I’ve created a vast universe from which to write in and there are many books planned in every time frame, pre-war, mid-war and post-war. Once you read the trilogy, you will understand the overall framework of the universe. So when I start writing the filler books, it will all make even more sense and become more interesting. There is one such filler book available today and that is Tyrmia. Tyrmia is set in the same time period as Starveyors, so it happens after the Great War.




Starfighter in Profile: Spieron

The P-44 Spieron Starfighter from Trestar Aerospace.

Speiron Starfighter

The Spieron was the largest mass produced starfighter during the middle of the Great War. It served in every theater of the war and was used by the Surface Army and the Stellar Fleet. After a rocky period of instability when it was first released to front line units, the Spieron quickly smoothed out and became the most popular allied starfighter in history. Pilots loved the speed and maneuverability of the fighter in nearly any environment it was deployed too. Compared to the other starfighters in the Alliance stable, the Spieron was clearly the most elegant design.

Spieron Starfighter

The Spieron seemed to get more adoration than the Tache and Arcon starfighters. It was sleeker and sexier than the other fighters and pilots just seemed to develop closer a bond with it. Perhaps it was the tiny wings of the Spieron that reminded pilots of aerofighters from the past. The stablemate of the Spieron was the Tieron fighter. Heavier and slower, despite having increased power from larger engines, the Tieron was a respected attack fighter, but not as well loved by the pilots. Both starfighters were built by Trestar Aerospace and were often deployed alongside each other as a complete pursuit and attack package.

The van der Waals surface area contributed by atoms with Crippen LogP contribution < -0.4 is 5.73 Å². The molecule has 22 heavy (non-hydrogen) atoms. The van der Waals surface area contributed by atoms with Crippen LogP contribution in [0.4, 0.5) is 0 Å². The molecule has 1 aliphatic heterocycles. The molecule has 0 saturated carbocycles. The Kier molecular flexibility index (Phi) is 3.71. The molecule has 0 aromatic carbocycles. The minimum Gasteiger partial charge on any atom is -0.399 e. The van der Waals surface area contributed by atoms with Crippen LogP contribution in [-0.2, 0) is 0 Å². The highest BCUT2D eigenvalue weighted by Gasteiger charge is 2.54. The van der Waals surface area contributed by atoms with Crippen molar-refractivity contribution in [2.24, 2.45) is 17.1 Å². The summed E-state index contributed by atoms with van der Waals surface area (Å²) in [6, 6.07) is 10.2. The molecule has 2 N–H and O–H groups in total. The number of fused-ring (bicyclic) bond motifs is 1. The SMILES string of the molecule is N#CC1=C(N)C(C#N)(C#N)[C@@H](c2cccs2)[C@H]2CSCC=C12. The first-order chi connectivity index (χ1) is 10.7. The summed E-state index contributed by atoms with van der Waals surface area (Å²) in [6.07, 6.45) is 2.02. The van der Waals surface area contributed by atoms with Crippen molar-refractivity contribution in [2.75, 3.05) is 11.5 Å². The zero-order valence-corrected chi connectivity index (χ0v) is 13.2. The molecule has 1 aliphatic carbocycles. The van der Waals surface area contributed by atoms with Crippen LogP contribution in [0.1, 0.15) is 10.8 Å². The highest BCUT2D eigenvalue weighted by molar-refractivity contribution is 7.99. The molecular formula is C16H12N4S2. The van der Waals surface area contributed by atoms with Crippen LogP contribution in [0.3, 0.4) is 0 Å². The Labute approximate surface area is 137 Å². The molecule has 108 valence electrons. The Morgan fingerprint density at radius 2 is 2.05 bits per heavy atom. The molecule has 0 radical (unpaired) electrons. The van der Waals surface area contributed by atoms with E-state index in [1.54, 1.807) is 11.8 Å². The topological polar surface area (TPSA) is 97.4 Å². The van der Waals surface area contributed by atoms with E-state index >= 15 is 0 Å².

Tieron Starfighter

The primary opponent of the Spieron was the Votainion Triak starfighter. Alliance pilots often referred to the menacing fighter as the Tri-Death, because there were three ways the fighter could beat you in combat. It could out turn you, out run you and usually, out shoot you. Pitted against the Spieron though, given equal pilot skill, more often than not the Spieron pilot would prevail.

Triak Starfighter

The secondary threat that Spieron pilots faced was the Votainion KIV-9, Terror Diver. Not as fast as the venerable Triak, the KIV-9 was deployed nearly as much and was well respected by Spieron pilots. The huge, twin barreled canons that extended from the engine nacelles of the KIV-9 gave it an aggressive appearance. Many of the best Votainion pilots preferred the KIV-9 for its agility and firepower.

Terror Diver

“Never lets you down!”

Spieron Starfighter (color no-comments)

Free Short Story on Kindle

Today and Saturday you can pick up my free short story – A Night at Downers on the Kindle. After a long day at work, Ranger Devon Ardel finds her off-duty time is equally trying. This story is set on Ocherva, and features the Stellar Ranger unit seen in the novel, Starforgers.

If you enjoyed Starforgers, you’ll love this back story about Devon and her Rangers.

Thoughts on a Novel’s Theme

Photo Credit: buddawiggi via Compfight

Starveyors is the first novel I’ve written where pretty much every main character will have some kind of personal reconciliation, which is the overall theme of the novel. Each character’s individual arc will reflect that theme and so will the overall plot of the book. This is no easy task. It means I have to become very familiar with each character and keep his or her personal reconciliation in line with the main plot.

To be sure, good writers do this all the time in their novels. Usually they focus on just the main character whose arc follows the theme of the novel. But I’m taking it a step further with this one as a personal growth moment in my writing career. Those characters who are unable to reconcile will die. Those who are able to change will change in some small way.

At this point, mid-way through the first draft, I don’t know how this is working. When I come back at this in the second draft, I’ll be looking for these things, among others. Until then, it’s in the back of my mind as I write each scene.